Jump to content
  • GUESTS

    If you want access to members only forums on HSO, you will gain access only when you Sign-in or Sign-Up .

    This box will disappear once you are signed in as a member. 😀

Solar Powered Fish House Build


Recommended Posts

I built this fish house last year with the goal of having a house that was semi-permanent, light weight, warm, solar powered and a Irish Pub smile. I have had a few questions from folks as to how I went about the build so I figured that I would start my own post to describe the build.

The house is a custom built 8x12 Aluma Lite V front aluminum skid house that I purchased from Bebergs. The house was unfinished but included 2-3 inches of spray foam insulation. It sleeps 2 and has a LED TV/DVD player, bathroom, media player for movies, inputs for fish cam, car alarm, stereo and inverter. I wanted to be able to leave it on the lake so that my Dad could use it during the week (he is within walking distance of the house) and I would use it on the weekends. This house is very light and weighs around 1,800 pounds fully loaded, I pull it with my 350 big bear with chains on the tires.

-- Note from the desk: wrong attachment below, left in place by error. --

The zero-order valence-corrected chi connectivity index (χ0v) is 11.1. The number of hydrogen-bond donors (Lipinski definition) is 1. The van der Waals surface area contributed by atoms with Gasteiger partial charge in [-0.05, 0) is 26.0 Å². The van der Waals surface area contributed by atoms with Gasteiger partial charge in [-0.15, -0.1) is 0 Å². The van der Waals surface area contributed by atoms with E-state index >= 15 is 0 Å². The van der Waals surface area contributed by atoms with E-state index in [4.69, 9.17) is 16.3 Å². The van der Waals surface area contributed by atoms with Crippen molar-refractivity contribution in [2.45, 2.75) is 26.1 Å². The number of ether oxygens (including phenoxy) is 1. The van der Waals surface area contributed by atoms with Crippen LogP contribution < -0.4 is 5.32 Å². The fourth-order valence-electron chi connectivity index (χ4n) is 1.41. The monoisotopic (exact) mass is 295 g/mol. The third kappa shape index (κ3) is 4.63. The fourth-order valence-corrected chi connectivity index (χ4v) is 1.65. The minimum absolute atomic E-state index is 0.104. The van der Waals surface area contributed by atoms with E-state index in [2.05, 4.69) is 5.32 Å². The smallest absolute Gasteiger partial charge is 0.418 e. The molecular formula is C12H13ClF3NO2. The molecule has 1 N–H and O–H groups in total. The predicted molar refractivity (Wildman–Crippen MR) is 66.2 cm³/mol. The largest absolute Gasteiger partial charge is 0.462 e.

full-46676-37841-photo(8).jpg

full-46676-37821-photo.jpg

full-46676-37822-photo(1).jpg

I installed 3 Unisolar pvl-68 flexible panels for a total output of 204 watts. The roof of the house is curved so I installed the panels to one side of the roof. These panels come in a roll and have a very strong adhesive on their back. They are very dependable and should last 20 years. To go along with the panels I installed a Morningstar dual battery charge controller and two 100+ Ah batteries to store the energy. I set one battery up to run the essentials like the lights and the heater and the other is the accessory battery, they each have their own circuit breaker. The accessory battery has a disconnect switch ensure that there are no phantom loads when we are away.

Here are the panels on the roof (sorry the roof is dirty):

full-46676-37823-photo(5).jpg

Here are the batteries, solar charge controller, inverter and circuit breakers.

full-46676-37824-photo(2).jpg

Charge controller read out - gives voltage on the batteries as well as tells you how much energy you are generating.

full-46676-37840-photo(4).jpg